Should You Be Eating More Calcium?

Fire on all cylinders with the right levels of calcium in your body to support your brain, muscles and nerves – it’s not just about bones!

  • Learn how your body uses calcium 
  • Find out the best way to get calcium in your diet 
  • Get the right balance between calcium and other minerals 
  • Discover why high dose calcium could be a bad idea 


Calcium is an essential nutrient for many processes, tissues and cells in your body, which is probably why it’s one of the more famous minerals!

The main functions of calcium are in the following areas:

  • Bones and teeth 
  • Heart 
  • Nerves 
  • Muscle cells 
  • Blood clotting 
  • Firing signals between neurones in your brain 
  • Releasing neurotransmitters 
  • Immune system 
  • Hormone production 
Calcium is widely understood to be helpful in premenstrual syndrome, and this is linked to several of the bullets above (muscles, neurotransmitters, hormones and blood clotting). It is also recommended often by doctors for maintaining bone density in the menopause.


  • Dark green leafy vegetables – spinach, swiss chard, watercress 
  • Cruciferous vegetables – broccoli, cauliflower, Organic Burst Maca 
  • Fermented soy - miso, tempeh, natto 
  • Beans - especially sprouted (try sprouting your own mung beans)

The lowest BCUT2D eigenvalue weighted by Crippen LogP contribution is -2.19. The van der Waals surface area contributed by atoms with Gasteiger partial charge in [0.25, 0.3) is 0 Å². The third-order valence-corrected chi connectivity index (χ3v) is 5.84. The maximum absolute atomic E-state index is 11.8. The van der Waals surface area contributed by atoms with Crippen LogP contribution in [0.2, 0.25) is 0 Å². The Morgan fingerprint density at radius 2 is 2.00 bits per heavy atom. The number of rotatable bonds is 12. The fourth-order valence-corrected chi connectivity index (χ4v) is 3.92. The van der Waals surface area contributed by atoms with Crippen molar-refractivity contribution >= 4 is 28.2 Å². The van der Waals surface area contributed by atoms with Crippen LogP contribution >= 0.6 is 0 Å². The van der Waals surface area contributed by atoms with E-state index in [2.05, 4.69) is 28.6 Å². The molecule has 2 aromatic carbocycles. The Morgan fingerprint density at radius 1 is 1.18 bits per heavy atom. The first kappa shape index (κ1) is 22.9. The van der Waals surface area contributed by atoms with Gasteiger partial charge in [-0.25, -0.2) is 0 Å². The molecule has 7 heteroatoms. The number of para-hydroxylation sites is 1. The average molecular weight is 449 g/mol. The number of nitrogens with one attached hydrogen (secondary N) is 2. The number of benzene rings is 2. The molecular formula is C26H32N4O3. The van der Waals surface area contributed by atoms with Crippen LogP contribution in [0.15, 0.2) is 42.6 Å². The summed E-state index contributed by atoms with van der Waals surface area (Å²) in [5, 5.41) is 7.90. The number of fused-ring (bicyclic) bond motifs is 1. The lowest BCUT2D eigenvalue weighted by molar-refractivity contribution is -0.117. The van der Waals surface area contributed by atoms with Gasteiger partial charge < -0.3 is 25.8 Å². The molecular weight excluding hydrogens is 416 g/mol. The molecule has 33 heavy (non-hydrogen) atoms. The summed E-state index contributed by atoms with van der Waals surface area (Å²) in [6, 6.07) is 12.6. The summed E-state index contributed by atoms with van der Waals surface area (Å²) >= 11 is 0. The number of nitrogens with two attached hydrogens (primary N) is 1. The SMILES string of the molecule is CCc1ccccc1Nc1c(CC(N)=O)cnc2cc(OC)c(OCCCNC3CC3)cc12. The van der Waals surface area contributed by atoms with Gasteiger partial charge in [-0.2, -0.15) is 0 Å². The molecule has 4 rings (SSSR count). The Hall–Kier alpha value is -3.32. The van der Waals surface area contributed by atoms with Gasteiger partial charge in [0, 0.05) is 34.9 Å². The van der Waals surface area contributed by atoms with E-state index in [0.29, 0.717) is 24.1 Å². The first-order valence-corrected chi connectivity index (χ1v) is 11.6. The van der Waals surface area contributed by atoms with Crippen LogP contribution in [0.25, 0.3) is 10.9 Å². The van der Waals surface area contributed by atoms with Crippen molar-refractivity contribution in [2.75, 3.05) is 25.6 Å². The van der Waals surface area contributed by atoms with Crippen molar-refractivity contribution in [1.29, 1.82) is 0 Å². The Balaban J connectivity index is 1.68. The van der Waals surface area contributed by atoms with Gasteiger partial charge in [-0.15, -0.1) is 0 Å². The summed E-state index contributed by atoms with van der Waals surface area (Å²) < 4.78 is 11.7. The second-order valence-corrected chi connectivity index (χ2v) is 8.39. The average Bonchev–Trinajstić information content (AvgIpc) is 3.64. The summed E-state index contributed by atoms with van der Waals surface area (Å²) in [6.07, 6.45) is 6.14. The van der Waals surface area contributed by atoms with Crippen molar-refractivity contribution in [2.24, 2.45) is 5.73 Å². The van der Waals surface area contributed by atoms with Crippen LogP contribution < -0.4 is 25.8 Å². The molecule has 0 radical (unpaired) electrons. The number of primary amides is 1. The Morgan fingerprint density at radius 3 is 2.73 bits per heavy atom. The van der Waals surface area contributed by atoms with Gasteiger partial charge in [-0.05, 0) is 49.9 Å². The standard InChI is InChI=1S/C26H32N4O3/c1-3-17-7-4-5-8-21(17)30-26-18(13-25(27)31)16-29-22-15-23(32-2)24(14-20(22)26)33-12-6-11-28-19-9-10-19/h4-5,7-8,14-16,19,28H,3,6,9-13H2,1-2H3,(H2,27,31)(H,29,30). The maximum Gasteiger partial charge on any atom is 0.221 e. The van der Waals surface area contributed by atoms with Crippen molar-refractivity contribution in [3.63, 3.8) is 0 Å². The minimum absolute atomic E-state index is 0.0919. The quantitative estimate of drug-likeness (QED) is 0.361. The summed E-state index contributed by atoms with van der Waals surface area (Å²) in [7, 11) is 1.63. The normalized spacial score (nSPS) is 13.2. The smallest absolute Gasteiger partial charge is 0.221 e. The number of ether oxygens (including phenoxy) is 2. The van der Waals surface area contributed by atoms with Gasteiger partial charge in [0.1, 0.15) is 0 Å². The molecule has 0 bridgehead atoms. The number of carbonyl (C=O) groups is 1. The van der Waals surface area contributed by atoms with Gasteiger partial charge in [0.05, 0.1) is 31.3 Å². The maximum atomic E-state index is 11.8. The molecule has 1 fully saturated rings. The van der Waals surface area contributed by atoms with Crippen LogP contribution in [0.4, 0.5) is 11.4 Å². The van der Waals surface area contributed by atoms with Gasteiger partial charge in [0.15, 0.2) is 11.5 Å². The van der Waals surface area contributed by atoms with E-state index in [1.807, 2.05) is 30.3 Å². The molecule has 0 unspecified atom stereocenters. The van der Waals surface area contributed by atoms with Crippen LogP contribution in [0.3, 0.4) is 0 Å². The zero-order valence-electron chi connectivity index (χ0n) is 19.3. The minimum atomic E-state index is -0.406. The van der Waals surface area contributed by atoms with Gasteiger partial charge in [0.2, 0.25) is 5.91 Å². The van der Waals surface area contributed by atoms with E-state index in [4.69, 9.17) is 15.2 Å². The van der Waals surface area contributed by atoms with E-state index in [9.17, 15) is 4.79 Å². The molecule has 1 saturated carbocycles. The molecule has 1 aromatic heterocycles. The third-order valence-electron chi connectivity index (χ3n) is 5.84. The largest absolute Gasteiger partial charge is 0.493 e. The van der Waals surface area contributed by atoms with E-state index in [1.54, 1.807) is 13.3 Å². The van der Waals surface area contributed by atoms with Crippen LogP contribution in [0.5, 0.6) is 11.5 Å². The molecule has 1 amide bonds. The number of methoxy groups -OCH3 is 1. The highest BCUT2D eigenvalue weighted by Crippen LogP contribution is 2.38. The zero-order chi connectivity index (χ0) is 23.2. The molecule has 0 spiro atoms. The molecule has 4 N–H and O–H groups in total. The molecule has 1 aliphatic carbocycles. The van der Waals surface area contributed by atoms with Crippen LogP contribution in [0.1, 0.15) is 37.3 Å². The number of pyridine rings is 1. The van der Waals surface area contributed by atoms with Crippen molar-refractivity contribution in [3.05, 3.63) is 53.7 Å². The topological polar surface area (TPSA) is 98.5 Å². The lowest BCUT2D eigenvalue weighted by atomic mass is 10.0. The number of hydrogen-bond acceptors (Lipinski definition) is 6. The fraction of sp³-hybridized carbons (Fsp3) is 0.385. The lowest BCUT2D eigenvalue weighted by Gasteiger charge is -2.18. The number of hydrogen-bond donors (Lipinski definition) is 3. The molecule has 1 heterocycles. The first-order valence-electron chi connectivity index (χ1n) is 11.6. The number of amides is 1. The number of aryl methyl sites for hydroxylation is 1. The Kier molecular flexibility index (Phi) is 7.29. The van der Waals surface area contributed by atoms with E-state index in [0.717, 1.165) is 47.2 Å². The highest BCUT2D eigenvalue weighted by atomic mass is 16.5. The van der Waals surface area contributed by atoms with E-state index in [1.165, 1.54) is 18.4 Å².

• Nuts - almonds and Brazils especially 
  • Seeds - particularly Organic Burst Chia, sesame and flax 


You’ll probably have grown up being told to get your calcium from milk to keep your teeth and bones strong. But milk isn’t necessarily the best source because it triggers sensitivities, is highly processed (unless you go for organic, grass-fed unpasteurised) and by weight is higher in calories, but without the fibre and array of important co-factor nutrients found in other sources.


Calcium and other minerals can be poorly absorbed in the body, especially if your digestion is not 100% or if you have low stomach acid.

  • Eat calcium-rich foods instead of trying to boost your levels with an isolated nutrient in a tablet – isolates are very poorly absorbed (more on this below). 
  • Make sure your stomach acid is adequate – if you often feel uncomfortable immediately after eating protein, it could possibly be low. You can give it a helping hand by nibbling on a bitter rocket salad with some lemon juice or taking a teaspoon of apple cider vinegar just before eating a meal. 
  • Eat plenty of fermented foods to help balance your gut bacteria for more effective absorption of calcium. 
  • Healthy gut bacteria is also vital for the production of Vitamin K2, which helps calcium do its job (more on this below). 
  • Try 1tsp or x4 tablets Organic Burst Chlorella to help balance your gut bacteria. 
  • Avoid grains like wheat, barley, rye that are high in phytates when improving your calcium levels, because these plant compounds block absorption. 
  • Avoid fizzy drinks and refined foods (like white bread, pasta, ready meals, sweets and commercial chocolate) that can disrupt the balance of acid in the body (stomach acid is different because it stays where it is needed!). Your bones will leach out calcium to counteract the disruption caused by processed food and fizzy drinks.